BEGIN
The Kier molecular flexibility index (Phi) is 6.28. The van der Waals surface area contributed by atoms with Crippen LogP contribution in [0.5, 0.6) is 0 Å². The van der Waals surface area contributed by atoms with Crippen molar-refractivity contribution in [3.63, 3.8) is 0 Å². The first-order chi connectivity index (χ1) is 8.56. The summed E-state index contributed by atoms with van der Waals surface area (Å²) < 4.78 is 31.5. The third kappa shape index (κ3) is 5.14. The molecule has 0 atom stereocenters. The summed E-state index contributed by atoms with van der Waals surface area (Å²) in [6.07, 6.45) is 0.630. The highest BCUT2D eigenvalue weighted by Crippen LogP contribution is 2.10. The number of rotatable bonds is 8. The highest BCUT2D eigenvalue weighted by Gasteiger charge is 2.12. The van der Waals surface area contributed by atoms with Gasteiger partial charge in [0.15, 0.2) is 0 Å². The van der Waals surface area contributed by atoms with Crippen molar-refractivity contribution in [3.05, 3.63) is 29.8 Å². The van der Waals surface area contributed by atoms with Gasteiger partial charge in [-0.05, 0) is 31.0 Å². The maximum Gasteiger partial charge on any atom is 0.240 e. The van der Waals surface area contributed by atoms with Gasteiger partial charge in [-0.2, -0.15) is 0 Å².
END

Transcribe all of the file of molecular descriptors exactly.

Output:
The Kier molecular flexibility index (Phi) is 6.28. The van der Waals surface area contributed by atoms with Crippen LogP contribution in [0.5, 0.6) is 0 Å². The van der Waals surface area contributed by atoms with Crippen molar-refractivity contribution in [3.63, 3.8) is 0 Å². The first-order chi connectivity index (χ1) is 8.56. The summed E-state index contributed by atoms with van der Waals surface area (Å²) < 4.78 is 31.5. The third kappa shape index (κ3) is 5.14. The molecule has 0 atom stereocenters. The summed E-state index contributed by atoms with van der Waals surface area (Å²) in [6.07, 6.45) is 0.630. The highest BCUT2D eigenvalue weighted by Crippen LogP contribution is 2.10. The number of rotatable bonds is 8. The highest BCUT2D eigenvalue weighted by Gasteiger charge is 2.12. The van der Waals surface area contributed by atoms with Gasteiger partial charge in [0.15, 0.2) is 0 Å². The van der Waals surface area contributed by atoms with Crippen molar-refractivity contribution in [3.05, 3.63) is 29.8 Å². The van der Waals surface area contributed by atoms with Gasteiger partial charge in [-0.05, 0) is 31.0 Å². The maximum Gasteiger partial charge on any atom is 0.240 e. The van der Waals surface area contributed by atoms with Gasteiger partial charge in [-0.2, -0.15) is 0 Å².